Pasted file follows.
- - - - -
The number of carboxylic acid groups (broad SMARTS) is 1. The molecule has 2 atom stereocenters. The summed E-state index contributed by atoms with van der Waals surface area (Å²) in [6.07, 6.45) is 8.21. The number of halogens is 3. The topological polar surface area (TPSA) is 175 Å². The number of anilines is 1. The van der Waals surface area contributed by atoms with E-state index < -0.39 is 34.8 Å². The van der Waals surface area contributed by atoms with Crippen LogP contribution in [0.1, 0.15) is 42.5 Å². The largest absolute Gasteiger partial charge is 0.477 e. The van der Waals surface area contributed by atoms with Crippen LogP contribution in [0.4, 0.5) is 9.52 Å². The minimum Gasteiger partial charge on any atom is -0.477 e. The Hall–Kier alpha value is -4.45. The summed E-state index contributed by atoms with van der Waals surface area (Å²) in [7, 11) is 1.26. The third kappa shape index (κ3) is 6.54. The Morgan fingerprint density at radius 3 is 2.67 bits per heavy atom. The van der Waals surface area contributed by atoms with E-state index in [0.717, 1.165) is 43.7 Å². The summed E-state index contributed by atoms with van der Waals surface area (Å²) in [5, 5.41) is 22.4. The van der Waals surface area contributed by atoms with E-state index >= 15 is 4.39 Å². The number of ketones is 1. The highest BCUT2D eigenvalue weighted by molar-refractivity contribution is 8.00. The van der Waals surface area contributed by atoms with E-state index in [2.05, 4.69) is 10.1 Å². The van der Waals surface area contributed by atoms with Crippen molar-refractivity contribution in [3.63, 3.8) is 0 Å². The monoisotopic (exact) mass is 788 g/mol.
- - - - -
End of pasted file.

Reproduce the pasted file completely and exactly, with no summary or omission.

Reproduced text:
The number of carboxylic acid groups (broad SMARTS) is 1. The molecule has 2 atom stereocenters. The summed E-state index contributed by atoms with van der Waals surface area (Å²) in [6.07, 6.45) is 8.21. The number of halogens is 3. The topological polar surface area (TPSA) is 175 Å². The number of anilines is 1. The van der Waals surface area contributed by atoms with E-state index < -0.39 is 34.8 Å². The van der Waals surface area contributed by atoms with Crippen LogP contribution in [0.1, 0.15) is 42.5 Å². The largest absolute Gasteiger partial charge is 0.477 e. The van der Waals surface area contributed by atoms with Crippen LogP contribution in [0.4, 0.5) is 9.52 Å². The minimum Gasteiger partial charge on any atom is -0.477 e. The Hall–Kier alpha value is -4.45. The summed E-state index contributed by atoms with van der Waals surface area (Å²) in [7, 11) is 1.26. The third kappa shape index (κ3) is 6.54. The Morgan fingerprint density at radius 3 is 2.67 bits per heavy atom. The van der Waals surface area contributed by atoms with E-state index in [0.717, 1.165) is 43.7 Å². The summed E-state index contributed by atoms with van der Waals surface area (Å²) in [5, 5.41) is 22.4. The van der Waals surface area contributed by atoms with E-state index >= 15 is 4.39 Å². The number of ketones is 1. The highest BCUT2D eigenvalue weighted by molar-refractivity contribution is 8.00. The van der Waals surface area contributed by atoms with E-state index in [2.05, 4.69) is 10.1 Å². The van der Waals surface area contributed by atoms with Crippen molar-refractivity contribution in [3.63, 3.8) is 0 Å². The monoisotopic (exact) mass is 788 g/mol.